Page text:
We sit down with Juliane Mueller (Jules) and Chloe Wisdom from Sex Club, to shed some light on the convoluted world of polyamory and whether it is the right relationship style for anyone considering it. Sex Club hosts multiple workshops and sharing circles that give you a platform to discuss love, open relationships, jealousy, compersion, relationship anarchy, and all the other juicy experiences in sexuality!
Before we delve into the hot topic of polyamory, let’s start by defining what it is. In reality, there is no template definition. “The boundaries and the extent to which you may engage in multiple partnerships depends on what you agree with your partner”, says Jules. For example, what is the ‘amory’ part? Having a conversation with your partner about the definition of love is really important. Are we talking about non-dualistic love, romantic love, lustful love? You also need to recognise that your agreed relationship parameters may change as your feelings evolve and the relationship progresses.
Is Polyamory for you?
Being polyamorous requires you to have a huge level of self-awareness around your needs and boundaries. Not only that, but, Chloe adds, “it takes willingness to have continuous communication with your partner(s), and courage to step outside your comfort zone and be vulnerable”. There will be a lot of difficult conversations to face, as you confront a lot of deep conditioning around jealousy and facing insecurities. For example, we think it’s supposed to hurt if your partner has sex with someone else, or that jealousy is a sign that you love someone. Polyamory certainly challenges these notions, and encourages us to be reflective on why we feel jealousy, and to accept these feelings. When we accept, those negative feelings may slowly and naturally release but it is helpful not to have this expectation. Be kind to yourself. It helps if we can have transparent communication, and go at the pace that feels right for the individual.
If you choose to become polyamorous, you should ideally have a personal development journey mapped out. Think about what feels authentic to you. Where do you want to push yourself? Remember: you have a comfort zone, a stretch zone and a panic zone. You don’t grow in the comfort zone, but the panic zone is counter-productive to growth. You want to find what stretches you but doesn’t make you panic.
Overall, “polyamory can be a very therapeutic self-actualisation process”. It can come with intense highs and lows, but the growth that comes with it can be well worth it. There is a common belief in the psychology field, that we go around re-creating the attachments that we had with people when we were young. Polyamory allows us to experience these attachments consciously, and with multiple people. Having awareness of your attachment style will help you to grow and understand how to meet your needs. “If it's conscious, then it's therapy and relationships rolled into one” says Chloe.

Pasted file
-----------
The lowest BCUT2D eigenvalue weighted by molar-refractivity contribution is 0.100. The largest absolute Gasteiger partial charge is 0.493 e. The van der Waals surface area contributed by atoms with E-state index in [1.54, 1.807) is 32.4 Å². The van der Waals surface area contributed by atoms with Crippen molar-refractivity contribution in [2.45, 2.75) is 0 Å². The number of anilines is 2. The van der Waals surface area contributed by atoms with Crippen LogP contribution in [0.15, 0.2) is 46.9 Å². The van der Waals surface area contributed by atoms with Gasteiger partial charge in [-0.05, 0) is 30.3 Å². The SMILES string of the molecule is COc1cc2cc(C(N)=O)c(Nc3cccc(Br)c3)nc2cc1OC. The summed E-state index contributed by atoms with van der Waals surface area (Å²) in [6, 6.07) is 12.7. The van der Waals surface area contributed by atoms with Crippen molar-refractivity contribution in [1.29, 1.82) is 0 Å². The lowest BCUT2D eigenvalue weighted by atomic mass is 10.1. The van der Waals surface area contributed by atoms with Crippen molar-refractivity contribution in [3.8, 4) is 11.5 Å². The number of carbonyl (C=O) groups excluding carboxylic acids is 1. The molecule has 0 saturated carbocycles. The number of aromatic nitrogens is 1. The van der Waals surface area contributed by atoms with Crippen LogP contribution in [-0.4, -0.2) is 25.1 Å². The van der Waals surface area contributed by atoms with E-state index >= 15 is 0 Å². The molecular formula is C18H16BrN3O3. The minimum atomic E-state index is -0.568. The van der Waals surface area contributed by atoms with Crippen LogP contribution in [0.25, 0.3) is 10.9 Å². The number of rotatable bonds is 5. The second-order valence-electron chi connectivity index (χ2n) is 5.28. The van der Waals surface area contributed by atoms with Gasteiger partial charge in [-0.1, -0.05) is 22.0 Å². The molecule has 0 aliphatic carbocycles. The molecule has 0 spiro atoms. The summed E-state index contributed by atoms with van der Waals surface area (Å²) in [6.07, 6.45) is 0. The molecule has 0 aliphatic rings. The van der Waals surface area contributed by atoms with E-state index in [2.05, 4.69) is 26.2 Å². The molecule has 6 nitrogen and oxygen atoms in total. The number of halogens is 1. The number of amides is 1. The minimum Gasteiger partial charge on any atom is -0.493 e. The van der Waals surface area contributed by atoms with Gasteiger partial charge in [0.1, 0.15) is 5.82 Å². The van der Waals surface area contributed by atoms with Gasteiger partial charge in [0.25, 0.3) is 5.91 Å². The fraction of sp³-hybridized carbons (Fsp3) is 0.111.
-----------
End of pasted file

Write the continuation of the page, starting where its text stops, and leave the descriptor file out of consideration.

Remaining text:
So how do we know whether polyamory is right for us? The answer is: you never know until you try it. The majority of people who are in a monogamous relationship will still feel attraction to other people. It’s helpful to question whether they choose not to follow this attraction out of fear or conscious choice. One common critique of polyamorous relationships is that you cannot achieve the same level of depth, or that it may make partners less tolerant of each other or more fickle in the relationship. To this point, Jules and Chloe both say that unfortunately there are a lot of commitment phobes calling themselves polyamorous, but this is not a healthy example of polyamory. It helps to be careful and discerning with these types, but with the right partner you can certainly reach the same level of depth, if not more.
Another concern is the imbalance in feelings that a polyamorous partnership can create. How do you deal with this mismatched dynamic? In this case, Jules and Chloe say that it helps to return to your original question of what you are trying to do in the relationship. Are you trying to have a lustful relationship? Are you trying to have a deep journey for attachment work? Using that, you can assess whether it makes sense to stay together.
Polyamory requires a high level of self awareness, which you must be willing to work at. Self-reflection and willingness to engage in conscious, transparent and difficult conversations will help you respect your needs and desires, and to grow as a person and a lover.
Unforbidden will soon be launching a workshop in open relationships that deep dives into these challenges in an interactive and experiential format. Sign up to our mailing list to be the first to hear about it!
Finally - thanks to Sex Club! If you’re seeking a conversational space to share knowledge & experience for a more fun and conscious sex life, check out their website or social media pages!
www.sexclubme.com www.facebook.com/sexclubs @sexclubevents